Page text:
Chapters 15, 16 and 17 The World's First Love: Mary, Mother of God 1

A few quick points this week with the busy days of Christmas and New Year’s vying for time! First, I love the vision Sheen offers on the enduring identities we are marked with in life. He speaks of how a woman can be a wife for given period of time, either until the death of her spouse or herself, but if she is a mother, that role is eternal!  If there are parts of our lives that are eternal, we would do well make them a priority in this earthly life! What other parts of who we are, are taken with us into eternity? An avid reader…golfer…stamp collector…etc.? What in our lives will last for eternity?

Second, Sheen shares with us a statement from an Indian woman who says, “your religion is a religion of love; ours is one of fear.”  While other religions may make placating an angry god the motive for a good life, Christianity is a religion of loving God, ourselves and our neighbor. However, I think some folks still approach Christianity with the fear motivation. Do we keep holy the Lord’s Day out of fear or are we eager to be with others in our Sunday worship to experience this taste of heaven? Do we avoid sin because we fear Hell or because we love God, ourselves and neighbor and only wish to deepen that love through our words and actions?

Finally, Sheen explores other religions. He tells us that while Jesus may not be accepted or acknowledged as the Son of God, Mary fills the gap and, just as she did 2000 years ago, prepares this world to receive her Son. Sheen says, “as Christ is the Mediator between God and man, so she [Mary], is the Mediatrix between Christ and us. She is the earthly principal of love that leads to the Heavenly Principle of Love.” May we always seek Mary’s help and guidance that leads us to share in the Divine Life of her Son.

Please share your thoughts and comments.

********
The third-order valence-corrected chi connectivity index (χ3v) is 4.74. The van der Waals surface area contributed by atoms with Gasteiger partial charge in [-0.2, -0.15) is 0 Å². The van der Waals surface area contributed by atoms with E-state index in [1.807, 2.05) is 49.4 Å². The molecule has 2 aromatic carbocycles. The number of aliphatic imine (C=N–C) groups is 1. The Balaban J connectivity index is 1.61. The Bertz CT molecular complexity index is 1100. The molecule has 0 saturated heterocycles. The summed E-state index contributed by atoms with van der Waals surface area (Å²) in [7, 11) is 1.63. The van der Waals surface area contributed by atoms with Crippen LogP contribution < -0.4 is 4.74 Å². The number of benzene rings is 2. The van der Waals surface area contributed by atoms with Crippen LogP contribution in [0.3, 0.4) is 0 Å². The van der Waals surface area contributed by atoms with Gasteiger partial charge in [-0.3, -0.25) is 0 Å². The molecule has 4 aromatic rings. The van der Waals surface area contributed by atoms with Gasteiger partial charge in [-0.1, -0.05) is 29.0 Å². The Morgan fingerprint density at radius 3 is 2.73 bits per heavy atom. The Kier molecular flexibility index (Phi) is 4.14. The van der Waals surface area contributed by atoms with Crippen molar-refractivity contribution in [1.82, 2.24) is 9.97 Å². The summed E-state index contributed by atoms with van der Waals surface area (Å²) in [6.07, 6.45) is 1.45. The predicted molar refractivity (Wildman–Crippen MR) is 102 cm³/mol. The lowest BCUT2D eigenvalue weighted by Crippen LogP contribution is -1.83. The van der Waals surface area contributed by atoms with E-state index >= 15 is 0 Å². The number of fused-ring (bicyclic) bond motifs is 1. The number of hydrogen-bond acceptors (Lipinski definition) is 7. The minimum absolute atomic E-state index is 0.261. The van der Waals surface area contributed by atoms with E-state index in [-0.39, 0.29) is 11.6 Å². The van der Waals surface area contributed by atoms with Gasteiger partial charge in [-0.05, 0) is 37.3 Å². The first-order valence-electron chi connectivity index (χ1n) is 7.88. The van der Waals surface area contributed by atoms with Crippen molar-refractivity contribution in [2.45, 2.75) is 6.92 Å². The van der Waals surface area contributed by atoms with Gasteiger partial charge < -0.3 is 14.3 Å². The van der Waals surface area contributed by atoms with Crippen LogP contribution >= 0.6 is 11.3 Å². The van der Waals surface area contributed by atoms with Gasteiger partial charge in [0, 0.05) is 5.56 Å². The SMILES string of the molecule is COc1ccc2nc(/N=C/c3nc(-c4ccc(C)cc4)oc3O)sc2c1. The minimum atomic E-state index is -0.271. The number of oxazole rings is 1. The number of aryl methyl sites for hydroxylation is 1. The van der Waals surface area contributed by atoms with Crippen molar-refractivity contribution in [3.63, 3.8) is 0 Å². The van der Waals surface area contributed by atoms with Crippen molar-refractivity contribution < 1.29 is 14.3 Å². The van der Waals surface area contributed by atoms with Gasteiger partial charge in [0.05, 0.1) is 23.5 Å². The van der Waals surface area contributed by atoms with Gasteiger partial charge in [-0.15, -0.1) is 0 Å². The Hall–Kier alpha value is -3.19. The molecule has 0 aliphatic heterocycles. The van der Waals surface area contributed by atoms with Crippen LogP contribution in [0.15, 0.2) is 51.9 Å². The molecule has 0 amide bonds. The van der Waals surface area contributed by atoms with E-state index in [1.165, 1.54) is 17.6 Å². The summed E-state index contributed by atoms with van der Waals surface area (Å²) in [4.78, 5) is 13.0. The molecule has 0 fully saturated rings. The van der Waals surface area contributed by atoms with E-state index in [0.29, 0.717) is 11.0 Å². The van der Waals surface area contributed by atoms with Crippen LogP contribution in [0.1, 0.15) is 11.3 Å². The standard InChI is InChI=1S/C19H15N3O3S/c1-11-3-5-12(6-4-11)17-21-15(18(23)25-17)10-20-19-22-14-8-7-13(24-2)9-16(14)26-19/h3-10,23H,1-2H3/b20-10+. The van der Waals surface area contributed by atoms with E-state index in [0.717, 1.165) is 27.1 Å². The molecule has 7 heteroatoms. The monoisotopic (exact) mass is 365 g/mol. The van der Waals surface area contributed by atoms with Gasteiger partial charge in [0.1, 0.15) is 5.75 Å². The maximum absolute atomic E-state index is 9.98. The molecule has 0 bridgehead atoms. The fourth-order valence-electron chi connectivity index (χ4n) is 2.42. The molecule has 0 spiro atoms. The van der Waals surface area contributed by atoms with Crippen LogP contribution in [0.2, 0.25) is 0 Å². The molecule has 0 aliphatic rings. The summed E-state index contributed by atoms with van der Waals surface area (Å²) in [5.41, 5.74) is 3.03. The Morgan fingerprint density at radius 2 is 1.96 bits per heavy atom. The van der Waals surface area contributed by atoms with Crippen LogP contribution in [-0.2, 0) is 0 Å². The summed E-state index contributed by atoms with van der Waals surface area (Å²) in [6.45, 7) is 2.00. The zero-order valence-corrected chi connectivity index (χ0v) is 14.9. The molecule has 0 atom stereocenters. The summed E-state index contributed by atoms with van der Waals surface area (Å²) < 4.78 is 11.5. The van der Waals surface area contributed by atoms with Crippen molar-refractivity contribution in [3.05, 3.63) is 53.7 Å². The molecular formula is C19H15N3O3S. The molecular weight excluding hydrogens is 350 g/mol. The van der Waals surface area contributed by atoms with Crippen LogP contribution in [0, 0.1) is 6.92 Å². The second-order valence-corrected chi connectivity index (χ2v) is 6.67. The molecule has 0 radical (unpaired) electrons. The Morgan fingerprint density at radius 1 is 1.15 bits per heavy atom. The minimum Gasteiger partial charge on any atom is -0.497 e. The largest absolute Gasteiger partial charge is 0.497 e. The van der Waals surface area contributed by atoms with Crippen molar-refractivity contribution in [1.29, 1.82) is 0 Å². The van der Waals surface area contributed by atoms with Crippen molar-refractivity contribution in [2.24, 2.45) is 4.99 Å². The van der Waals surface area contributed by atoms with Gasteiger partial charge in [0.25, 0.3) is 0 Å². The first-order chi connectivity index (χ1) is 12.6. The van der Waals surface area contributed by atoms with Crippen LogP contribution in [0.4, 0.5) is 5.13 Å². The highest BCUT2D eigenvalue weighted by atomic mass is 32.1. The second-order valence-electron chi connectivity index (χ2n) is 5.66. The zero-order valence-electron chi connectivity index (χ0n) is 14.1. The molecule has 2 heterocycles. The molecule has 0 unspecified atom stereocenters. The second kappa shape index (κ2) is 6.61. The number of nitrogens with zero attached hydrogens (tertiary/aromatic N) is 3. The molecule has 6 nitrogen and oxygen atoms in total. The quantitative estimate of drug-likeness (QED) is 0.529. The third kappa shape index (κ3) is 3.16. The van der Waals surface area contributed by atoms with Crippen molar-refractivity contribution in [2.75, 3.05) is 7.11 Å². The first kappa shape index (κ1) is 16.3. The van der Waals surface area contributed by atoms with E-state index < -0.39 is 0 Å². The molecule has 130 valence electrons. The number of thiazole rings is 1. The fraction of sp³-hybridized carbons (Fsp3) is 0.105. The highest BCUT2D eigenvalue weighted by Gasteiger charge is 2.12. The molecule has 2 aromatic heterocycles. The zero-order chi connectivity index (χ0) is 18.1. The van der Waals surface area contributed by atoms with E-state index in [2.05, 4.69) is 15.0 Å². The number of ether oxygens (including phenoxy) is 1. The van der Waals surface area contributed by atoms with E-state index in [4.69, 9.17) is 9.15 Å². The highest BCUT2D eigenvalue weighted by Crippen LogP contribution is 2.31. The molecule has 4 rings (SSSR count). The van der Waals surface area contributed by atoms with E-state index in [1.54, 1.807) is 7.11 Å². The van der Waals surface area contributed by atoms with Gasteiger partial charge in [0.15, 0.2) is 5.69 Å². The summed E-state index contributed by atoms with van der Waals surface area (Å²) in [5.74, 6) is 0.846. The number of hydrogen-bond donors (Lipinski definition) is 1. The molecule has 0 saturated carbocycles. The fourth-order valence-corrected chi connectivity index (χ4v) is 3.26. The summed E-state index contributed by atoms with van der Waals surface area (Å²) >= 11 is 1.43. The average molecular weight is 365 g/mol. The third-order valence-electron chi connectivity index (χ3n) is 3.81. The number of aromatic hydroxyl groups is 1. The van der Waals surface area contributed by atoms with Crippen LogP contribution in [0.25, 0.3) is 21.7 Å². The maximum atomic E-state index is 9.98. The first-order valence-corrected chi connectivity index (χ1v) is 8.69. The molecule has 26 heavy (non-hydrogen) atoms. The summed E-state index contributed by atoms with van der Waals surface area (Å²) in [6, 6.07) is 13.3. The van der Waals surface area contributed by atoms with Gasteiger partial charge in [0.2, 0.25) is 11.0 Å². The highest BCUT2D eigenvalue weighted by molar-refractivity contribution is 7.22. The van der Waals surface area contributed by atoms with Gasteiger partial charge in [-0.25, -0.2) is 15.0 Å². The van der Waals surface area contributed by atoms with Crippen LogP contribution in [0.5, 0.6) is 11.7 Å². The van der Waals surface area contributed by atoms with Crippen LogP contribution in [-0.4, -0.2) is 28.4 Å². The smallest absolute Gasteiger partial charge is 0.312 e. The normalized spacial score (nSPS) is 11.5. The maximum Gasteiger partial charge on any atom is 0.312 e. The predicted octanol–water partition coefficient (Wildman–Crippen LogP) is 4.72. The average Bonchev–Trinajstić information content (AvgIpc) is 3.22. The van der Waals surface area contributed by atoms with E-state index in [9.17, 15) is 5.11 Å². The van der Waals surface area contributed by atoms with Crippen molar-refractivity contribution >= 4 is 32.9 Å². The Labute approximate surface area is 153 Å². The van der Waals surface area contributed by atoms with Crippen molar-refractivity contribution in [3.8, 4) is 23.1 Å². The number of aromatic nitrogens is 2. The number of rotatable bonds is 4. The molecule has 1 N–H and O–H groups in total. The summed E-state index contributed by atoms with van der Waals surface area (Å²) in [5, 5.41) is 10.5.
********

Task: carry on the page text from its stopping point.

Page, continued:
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One thought on “Chapters 15, 16 and 17

  • Mary French

    Whew! I don’t know where to begin for these three chapters. A little comment on each.

    Chapter 15: I rather enjoyed the explanation of the difference between equity and equality for one basic reason — the illustration that man and woman are complimentary, ‘lock and key’, justice and mercy. And I find the point that he makes concerning all love demanding inequality as something that makes perfect sense. We are definitely different, man and woman, and God in His infinite wisdom intended that it be so, for very good reasons that Sheen touches on in this chapter.

    Chapter 16: Speaking about Mary as ‘preparation’ for Jesus, the one who leads us to Him, sets us up for what Sheen will tell us in subsequent chapters. But here he gives us some perspective on how Mary is a model (in one way or another) in various cultures around the globe, that is capable of serving as a bridge for those who have yet to find Christ. She is there, waiting to lead you to the other side, even when Christ is an unknown. A stepping stone.

    Chapter 17: This chapter, for me, was a natural follow-on to Chapter 16. Sheen has already laid the groundwork for understanding Mary as a method and means of evangelization and here he applies that understanding to Islam and the ever growing number of followers to this particular world wide religion. I think Sheen does an excellent job picking out the aspects of Islam that reflect Christianity and Judaism and then drives home the point that Mary is perhaps the one element of Christianity on which Christians and Muslims can agree to a great degree. So many beliefs (and even dogmas) that are shared! But of all the ‘ah-hah!’ moments that overflow in this chapter, the greatest for me was the connection between Our Lady of Fatima and Fatima the daughter of Mohammed. Never before had I encountered this connection and I can’t believe that it didn’t occur to me on my own. I hope that Sheen is right and that our Blessed Mother is going to prove to be the way in which Muslims will find their path to Christianity. And when I finally have some free time, I’m going to investigate further what Sheen says the Koran holds concerning Jesus and his mother Mary.